In 1995, Philips introduced the ultra high pressure lamp (UHP). These lamps are not metal halide lamps. Instead, they use an arc in a pure mercury vapor under very high pressure. The pressure is typically over 200 atmospheres or 200bar (a car tyre is typically under 3bar).

The arc gap tends to be much smaller than those of the metal halide lamps, typically 1.3 to 1.0 mm across. This smaller light source is much more efficient. A 100 watt UHP lamp in a projector can deliver more light to the screen than a 250 watt metal halide lamp.

Other influential factors

I will briefly cover other factors that are influential in the design and manufacture of a projector lamp.

The reflector has to be engineered to give an even field of light (no hotspot in the middle), the glass of the lamp needs to be as transparent as possible, and the filament as free as possible of impurities (they affect the colour temperature of the output).

Then there is the dichroic coating of the reflector. This allows infra-red light (heat) to pass through while reflecting visible light, thereby reducing the amount of heat shooting through the LCD element (or at the DLP mirrors if your projector is a DLP one).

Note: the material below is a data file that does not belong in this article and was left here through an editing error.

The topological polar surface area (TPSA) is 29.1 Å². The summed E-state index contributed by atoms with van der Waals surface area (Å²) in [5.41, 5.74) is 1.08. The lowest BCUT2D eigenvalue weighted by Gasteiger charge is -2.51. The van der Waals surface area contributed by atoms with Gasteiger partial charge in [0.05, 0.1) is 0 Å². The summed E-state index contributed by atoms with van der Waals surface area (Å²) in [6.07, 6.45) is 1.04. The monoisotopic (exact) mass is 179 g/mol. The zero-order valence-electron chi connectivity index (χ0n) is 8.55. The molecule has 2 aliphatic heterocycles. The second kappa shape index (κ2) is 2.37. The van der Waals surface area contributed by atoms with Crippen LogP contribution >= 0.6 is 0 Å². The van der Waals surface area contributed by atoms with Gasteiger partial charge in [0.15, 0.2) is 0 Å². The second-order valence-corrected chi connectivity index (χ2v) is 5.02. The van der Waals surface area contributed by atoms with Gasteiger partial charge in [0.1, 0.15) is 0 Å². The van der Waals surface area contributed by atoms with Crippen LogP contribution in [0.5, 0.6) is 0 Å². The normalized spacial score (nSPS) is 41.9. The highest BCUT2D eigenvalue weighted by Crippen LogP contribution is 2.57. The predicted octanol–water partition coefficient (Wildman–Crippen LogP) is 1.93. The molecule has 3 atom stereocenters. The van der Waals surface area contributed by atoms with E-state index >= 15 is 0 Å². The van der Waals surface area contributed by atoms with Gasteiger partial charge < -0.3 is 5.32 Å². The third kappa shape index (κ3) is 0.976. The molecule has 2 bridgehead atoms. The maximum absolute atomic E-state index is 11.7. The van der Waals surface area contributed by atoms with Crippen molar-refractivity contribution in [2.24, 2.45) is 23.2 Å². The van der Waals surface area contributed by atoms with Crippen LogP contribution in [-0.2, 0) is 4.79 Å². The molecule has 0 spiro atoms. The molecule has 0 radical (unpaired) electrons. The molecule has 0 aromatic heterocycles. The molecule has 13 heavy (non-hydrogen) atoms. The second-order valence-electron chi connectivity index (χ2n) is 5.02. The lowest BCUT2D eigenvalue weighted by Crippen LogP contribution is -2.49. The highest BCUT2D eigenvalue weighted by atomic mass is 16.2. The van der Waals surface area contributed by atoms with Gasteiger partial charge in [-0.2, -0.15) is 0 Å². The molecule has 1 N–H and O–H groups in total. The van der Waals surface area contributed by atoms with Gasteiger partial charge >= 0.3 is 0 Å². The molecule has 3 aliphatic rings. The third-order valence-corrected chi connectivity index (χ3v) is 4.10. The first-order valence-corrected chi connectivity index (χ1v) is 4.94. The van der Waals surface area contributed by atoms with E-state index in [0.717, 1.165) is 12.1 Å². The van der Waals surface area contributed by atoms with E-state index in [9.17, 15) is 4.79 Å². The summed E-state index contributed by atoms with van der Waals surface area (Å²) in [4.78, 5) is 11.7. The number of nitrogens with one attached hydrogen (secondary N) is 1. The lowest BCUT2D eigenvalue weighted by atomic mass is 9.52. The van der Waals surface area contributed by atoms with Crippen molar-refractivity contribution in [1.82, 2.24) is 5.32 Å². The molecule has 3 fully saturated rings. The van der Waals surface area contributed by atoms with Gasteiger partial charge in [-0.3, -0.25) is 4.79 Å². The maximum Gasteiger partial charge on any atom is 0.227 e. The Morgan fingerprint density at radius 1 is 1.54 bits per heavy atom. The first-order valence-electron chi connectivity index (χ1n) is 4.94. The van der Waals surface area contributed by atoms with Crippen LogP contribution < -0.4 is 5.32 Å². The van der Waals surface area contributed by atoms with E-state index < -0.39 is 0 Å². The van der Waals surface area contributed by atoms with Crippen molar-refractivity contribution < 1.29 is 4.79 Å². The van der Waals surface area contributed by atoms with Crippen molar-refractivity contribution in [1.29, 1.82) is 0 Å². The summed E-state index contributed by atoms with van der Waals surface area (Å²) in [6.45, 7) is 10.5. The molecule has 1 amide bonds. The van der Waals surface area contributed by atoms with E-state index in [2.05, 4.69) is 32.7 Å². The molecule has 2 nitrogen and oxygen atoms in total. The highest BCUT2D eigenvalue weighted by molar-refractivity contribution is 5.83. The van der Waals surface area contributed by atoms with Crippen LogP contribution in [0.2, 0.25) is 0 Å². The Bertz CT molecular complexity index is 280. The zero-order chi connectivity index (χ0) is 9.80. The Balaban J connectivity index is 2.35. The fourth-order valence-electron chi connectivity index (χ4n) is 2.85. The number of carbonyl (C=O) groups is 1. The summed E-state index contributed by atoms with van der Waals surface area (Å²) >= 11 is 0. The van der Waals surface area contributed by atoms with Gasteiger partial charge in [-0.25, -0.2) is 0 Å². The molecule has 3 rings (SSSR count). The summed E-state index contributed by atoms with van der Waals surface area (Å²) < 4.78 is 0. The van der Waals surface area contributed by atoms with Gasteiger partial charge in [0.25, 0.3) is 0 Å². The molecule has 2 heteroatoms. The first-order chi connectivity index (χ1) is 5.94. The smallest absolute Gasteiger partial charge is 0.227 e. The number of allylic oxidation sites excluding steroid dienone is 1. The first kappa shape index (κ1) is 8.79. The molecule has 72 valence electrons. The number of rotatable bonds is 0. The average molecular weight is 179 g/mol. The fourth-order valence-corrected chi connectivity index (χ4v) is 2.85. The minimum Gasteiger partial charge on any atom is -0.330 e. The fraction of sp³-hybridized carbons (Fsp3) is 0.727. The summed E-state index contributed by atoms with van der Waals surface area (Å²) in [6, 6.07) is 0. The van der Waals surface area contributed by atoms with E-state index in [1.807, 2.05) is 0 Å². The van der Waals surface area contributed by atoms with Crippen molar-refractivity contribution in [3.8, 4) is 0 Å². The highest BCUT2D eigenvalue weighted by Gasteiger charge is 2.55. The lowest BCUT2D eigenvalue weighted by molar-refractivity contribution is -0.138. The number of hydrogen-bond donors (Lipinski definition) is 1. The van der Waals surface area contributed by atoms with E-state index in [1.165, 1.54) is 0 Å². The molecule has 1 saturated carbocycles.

Then there are the materials used. A projector lamp is made of material resistant to high pressure and high temperature.

To see the sections on Economics (Market Conditions, Investment, The Supply Chain, Compatible Lamps) and the Appendix (Lamp Life, The Difference Between a Bulb, a Lamp, a Housing and a Module), download the actual White Paper on Projector Lamps from tekgia.com.

Bob Wilkins, Tekgia (http://www.tekgia.com [http://www.tekgia.com/index.php]).

Download a White Paper on Projector Lamps: Projector Lamps [http://www.tekgia.com/product_info.php/products_id/3292].

Article Source: http://EzineArticles.com/?expert=Bob_Wilkins

Friday, July 9, 2010

Projector Lamp Advice

Projector lamps

New projectors are supplied with a new lamp fitted, which for the average projector lasts around 2,000 hours. For business use, using a projector 7 hours a day, 5 days a week, the lamp should last over a year.

Replacement lamps or lamp modules

Majority of projector lamp manufacturers give a 3 months RTB warranty on new lamps. This warranty commences from date of purchase/invoice.

Lamps or lamp modules

Manufacturers lamps vary, but can be sold as "lamp only" or as a lamp module, as shown above.